What happens at a cremation service?


Not everyone who dies will want a church service followed by a cemetery burial. Increasingly, people choose to have their body cremated and the ashes scattered at a favourite spot associated with their life.  

The funeral home will be able to advise you about arranging a cremation and also assist with the types of service that can be used. Many people prefer a cremation as there is more flexibility with this type of service.  


After someone has died their body will be taken to the funeral home where it will be prepared and dressed. If the family want to have the body cremated they will still be able to organise a viewing in the usual fashion before the deceased is taken to the crematorium for the service.

Notices should be sent to the press to inform the mourners that the service will take place at a crematorium. Increasingly, families are nominating favourite charities for donations as a substitute for floral tributes and most charities have a legacies team who will be able to arrange the transfer of these donations. Alternatively, the funeral directors will be able to arrange this process.

Following the death of a relative or friend, and the close family has decided upon a cremation, then the usual legal notifications will have to take place and the costs settled. The crematorium will have to be paid, as will the funeral directors for transporting the body to the crematorium.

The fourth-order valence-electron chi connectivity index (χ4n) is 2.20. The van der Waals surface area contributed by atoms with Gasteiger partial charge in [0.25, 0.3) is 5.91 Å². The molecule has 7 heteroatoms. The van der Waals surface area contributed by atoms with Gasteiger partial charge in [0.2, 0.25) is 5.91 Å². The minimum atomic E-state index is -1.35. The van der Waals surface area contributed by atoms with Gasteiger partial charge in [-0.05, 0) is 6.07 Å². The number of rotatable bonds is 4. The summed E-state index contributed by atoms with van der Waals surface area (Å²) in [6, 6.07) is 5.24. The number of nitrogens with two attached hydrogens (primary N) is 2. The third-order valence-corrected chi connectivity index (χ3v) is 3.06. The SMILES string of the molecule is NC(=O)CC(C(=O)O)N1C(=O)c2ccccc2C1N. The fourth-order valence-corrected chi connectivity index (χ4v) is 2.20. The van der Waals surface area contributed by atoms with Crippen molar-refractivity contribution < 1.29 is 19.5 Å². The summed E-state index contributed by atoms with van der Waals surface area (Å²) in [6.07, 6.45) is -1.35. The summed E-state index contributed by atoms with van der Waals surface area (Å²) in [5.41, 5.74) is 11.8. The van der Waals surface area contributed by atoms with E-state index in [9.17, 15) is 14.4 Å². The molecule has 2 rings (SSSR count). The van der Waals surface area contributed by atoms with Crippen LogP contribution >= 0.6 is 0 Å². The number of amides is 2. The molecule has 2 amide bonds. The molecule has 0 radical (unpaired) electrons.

Order of cremation

The Co-operative Funeralcare describes the cremation process as varied as the mourner desires. Some families might choose to design a service of their own, selecting poems or readings, playing their own music and decorating the crematorium with their flowers.

Others might prefer a shorter service, known as a committal, where a few words are spoken about the deceased before the coffin finally disappears behind a curtain to be cremated.

The type of cask that is chosen to contain the deceased’s ashes can be as individual as the family chooses. Funeral homes can provide the standard wooden urn, decorate the urn with pictures or even provide an ethical casket made from natural fibres; decorated biodegradable urns can also be provided. The scattering of the ashes can be a very intimate affair, while some people prefer to disperse the ashes during a wake as a continual celebration of the deceased’s life. Woodlands or rivers tend to be very popular venues for these activities. If the urn is to be transported overseas, please inform customs beforehand.